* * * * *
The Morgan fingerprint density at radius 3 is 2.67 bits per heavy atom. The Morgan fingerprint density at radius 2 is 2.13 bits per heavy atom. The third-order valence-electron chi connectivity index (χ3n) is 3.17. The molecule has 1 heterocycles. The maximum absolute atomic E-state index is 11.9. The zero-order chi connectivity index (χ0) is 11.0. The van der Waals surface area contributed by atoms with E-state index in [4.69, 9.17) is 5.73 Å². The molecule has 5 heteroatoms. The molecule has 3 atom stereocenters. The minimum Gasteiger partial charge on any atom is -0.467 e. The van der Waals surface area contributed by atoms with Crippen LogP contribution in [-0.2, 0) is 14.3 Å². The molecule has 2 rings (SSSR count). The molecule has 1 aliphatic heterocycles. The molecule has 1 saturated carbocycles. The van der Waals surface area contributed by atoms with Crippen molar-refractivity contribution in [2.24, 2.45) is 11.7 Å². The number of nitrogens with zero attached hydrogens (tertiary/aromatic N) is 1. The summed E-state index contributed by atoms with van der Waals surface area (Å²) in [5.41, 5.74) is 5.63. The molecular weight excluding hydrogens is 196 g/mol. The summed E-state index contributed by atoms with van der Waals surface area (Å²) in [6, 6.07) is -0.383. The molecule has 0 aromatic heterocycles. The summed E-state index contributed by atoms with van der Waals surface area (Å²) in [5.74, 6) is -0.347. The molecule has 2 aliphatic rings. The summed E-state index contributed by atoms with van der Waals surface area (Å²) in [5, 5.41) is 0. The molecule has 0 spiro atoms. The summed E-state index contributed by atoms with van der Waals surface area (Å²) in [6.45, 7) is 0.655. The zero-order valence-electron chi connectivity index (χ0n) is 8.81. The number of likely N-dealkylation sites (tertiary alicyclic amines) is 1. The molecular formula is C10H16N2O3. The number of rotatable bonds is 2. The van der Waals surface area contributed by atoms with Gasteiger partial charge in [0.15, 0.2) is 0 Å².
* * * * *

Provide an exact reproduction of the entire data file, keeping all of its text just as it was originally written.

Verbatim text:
The Morgan fingerprint density at radius 3 is 2.67 bits per heavy atom. The Morgan fingerprint density at radius 2 is 2.13 bits per heavy atom. The third-order valence-electron chi connectivity index (χ3n) is 3.17. The molecule has 1 heterocycles. The maximum absolute atomic E-state index is 11.9. The zero-order chi connectivity index (χ0) is 11.0. The van der Waals surface area contributed by atoms with E-state index in [4.69, 9.17) is 5.73 Å². The molecule has 5 heteroatoms. The molecule has 3 atom stereocenters. The minimum Gasteiger partial charge on any atom is -0.467 e. The van der Waals surface area contributed by atoms with Crippen LogP contribution in [-0.2, 0) is 14.3 Å². The molecule has 2 rings (SSSR count). The molecule has 1 aliphatic heterocycles. The molecule has 1 saturated carbocycles. The van der Waals surface area contributed by atoms with Crippen molar-refractivity contribution in [2.24, 2.45) is 11.7 Å². The number of nitrogens with zero attached hydrogens (tertiary/aromatic N) is 1. The summed E-state index contributed by atoms with van der Waals surface area (Å²) in [5.41, 5.74) is 5.63. The molecular weight excluding hydrogens is 196 g/mol. The summed E-state index contributed by atoms with van der Waals surface area (Å²) in [6, 6.07) is -0.383. The molecule has 0 aromatic heterocycles. The summed E-state index contributed by atoms with van der Waals surface area (Å²) in [5.74, 6) is -0.347. The molecule has 2 aliphatic rings. The summed E-state index contributed by atoms with van der Waals surface area (Å²) in [5, 5.41) is 0. The molecule has 0 spiro atoms. The summed E-state index contributed by atoms with van der Waals surface area (Å²) in [6.45, 7) is 0.655. The zero-order valence-electron chi connectivity index (χ0n) is 8.81. The number of likely N-dealkylation sites (tertiary alicyclic amines) is 1. The molecular formula is C10H16N2O3. The number of rotatable bonds is 2. The van der Waals surface area contributed by atoms with Gasteiger partial charge in [0.15, 0.2) is 0 Å².